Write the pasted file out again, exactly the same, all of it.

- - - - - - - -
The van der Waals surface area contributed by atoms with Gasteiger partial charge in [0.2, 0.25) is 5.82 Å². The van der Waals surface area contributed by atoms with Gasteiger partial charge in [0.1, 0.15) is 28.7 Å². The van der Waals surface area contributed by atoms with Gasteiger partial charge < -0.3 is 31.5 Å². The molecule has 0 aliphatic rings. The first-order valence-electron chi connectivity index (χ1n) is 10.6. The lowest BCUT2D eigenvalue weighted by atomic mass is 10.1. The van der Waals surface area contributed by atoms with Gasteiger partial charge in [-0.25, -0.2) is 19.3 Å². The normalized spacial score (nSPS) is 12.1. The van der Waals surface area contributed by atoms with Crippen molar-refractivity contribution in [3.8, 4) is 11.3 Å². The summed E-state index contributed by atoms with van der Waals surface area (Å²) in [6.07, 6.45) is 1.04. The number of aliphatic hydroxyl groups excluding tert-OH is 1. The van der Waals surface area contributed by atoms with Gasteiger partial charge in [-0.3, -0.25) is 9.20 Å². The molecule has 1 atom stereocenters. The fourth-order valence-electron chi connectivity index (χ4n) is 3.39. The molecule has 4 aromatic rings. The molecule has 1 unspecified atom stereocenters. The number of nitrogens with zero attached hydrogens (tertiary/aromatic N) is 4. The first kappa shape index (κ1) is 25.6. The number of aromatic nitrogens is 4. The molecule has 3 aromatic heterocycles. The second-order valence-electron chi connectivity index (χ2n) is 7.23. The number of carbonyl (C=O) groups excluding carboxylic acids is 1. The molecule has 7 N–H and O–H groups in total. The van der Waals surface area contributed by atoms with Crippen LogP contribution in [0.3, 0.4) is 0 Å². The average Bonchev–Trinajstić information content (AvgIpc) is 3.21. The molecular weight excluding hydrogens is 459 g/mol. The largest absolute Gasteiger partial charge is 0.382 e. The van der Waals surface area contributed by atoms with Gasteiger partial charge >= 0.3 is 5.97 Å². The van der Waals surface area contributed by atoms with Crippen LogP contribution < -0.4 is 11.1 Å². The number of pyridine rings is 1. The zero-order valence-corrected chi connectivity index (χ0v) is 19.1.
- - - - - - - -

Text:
The van der Waals surface area contributed by atoms with Gasteiger partial charge in [0.2, 0.25) is 5.82 Å². The van der Waals surface area contributed by atoms with Gasteiger partial charge in [0.1, 0.15) is 28.7 Å². The van der Waals surface area contributed by atoms with Gasteiger partial charge < -0.3 is 31.5 Å². The molecule has 0 aliphatic rings. The first-order valence-electron chi connectivity index (χ1n) is 10.6. The lowest BCUT2D eigenvalue weighted by atomic mass is 10.1. The van der Waals surface area contributed by atoms with Gasteiger partial charge in [-0.25, -0.2) is 19.3 Å². The normalized spacial score (nSPS) is 12.1. The van der Waals surface area contributed by atoms with Crippen molar-refractivity contribution in [3.8, 4) is 11.3 Å². The summed E-state index contributed by atoms with van der Waals surface area (Å²) in [6.07, 6.45) is 1.04. The number of aliphatic hydroxyl groups excluding tert-OH is 1. The van der Waals surface area contributed by atoms with Gasteiger partial charge in [-0.3, -0.25) is 9.20 Å². The molecule has 1 atom stereocenters. The fourth-order valence-electron chi connectivity index (χ4n) is 3.39. The molecule has 4 aromatic rings. The molecule has 1 unspecified atom stereocenters. The number of nitrogens with zero attached hydrogens (tertiary/aromatic N) is 4. The first kappa shape index (κ1) is 25.6. The number of aromatic nitrogens is 4. The molecule has 3 aromatic heterocycles. The second-order valence-electron chi connectivity index (χ2n) is 7.23. The number of carbonyl (C=O) groups excluding carboxylic acids is 1. The molecule has 7 N–H and O–H groups in total. The van der Waals surface area contributed by atoms with Crippen LogP contribution in [0.3, 0.4) is 0 Å². The average Bonchev–Trinajstić information content (AvgIpc) is 3.21. The molecular weight excluding hydrogens is 459 g/mol. The largest absolute Gasteiger partial charge is 0.382 e. The van der Waals surface area contributed by atoms with Gasteiger partial charge >= 0.3 is 5.97 Å². The van der Waals surface area contributed by atoms with Crippen LogP contribution < -0.4 is 11.1 Å². The number of pyridine rings is 1. The zero-order valence-corrected chi connectivity index (χ0v) is 19.1.